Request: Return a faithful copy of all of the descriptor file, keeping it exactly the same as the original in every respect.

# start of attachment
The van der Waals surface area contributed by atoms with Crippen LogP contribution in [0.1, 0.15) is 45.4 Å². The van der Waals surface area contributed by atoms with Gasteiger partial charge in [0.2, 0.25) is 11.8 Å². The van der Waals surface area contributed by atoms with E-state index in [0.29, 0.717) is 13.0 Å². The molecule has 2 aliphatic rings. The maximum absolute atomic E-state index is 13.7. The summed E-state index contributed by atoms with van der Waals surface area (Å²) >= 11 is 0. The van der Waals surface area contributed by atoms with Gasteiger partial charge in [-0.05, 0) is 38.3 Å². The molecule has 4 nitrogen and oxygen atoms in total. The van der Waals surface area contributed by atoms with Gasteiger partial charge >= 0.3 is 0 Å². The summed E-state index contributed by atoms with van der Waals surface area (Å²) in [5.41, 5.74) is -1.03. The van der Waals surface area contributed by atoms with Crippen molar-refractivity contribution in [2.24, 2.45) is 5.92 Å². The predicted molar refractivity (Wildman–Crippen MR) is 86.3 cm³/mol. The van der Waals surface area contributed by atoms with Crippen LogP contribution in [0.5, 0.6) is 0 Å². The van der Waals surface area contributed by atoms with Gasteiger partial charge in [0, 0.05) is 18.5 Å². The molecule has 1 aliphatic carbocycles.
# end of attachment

The van der Waals surface area contributed by atoms with Crippen LogP contribution in [0.1, 0.15) is 45.4 Å². The van der Waals surface area contributed by atoms with Gasteiger partial charge in [0.2, 0.25) is 11.8 Å². The van der Waals surface area contributed by atoms with E-state index in [0.29, 0.717) is 13.0 Å². The molecule has 2 aliphatic rings. The maximum absolute atomic E-state index is 13.7. The summed E-state index contributed by atoms with van der Waals surface area (Å²) >= 11 is 0. The van der Waals surface area contributed by atoms with Gasteiger partial charge in [-0.05, 0) is 38.3 Å². The molecule has 4 nitrogen and oxygen atoms in total. The van der Waals surface area contributed by atoms with Gasteiger partial charge >= 0.3 is 0 Å². The summed E-state index contributed by atoms with van der Waals surface area (Å²) in [5.41, 5.74) is -1.03. The van der Waals surface area contributed by atoms with Crippen molar-refractivity contribution in [2.24, 2.45) is 5.92 Å². The predicted molar refractivity (Wildman–Crippen MR) is 86.3 cm³/mol. The van der Waals surface area contributed by atoms with Crippen LogP contribution in [0.5, 0.6) is 0 Å². The van der Waals surface area contributed by atoms with Gasteiger partial charge in [0, 0.05) is 18.5 Å². The molecule has 1 aliphatic carbocycles.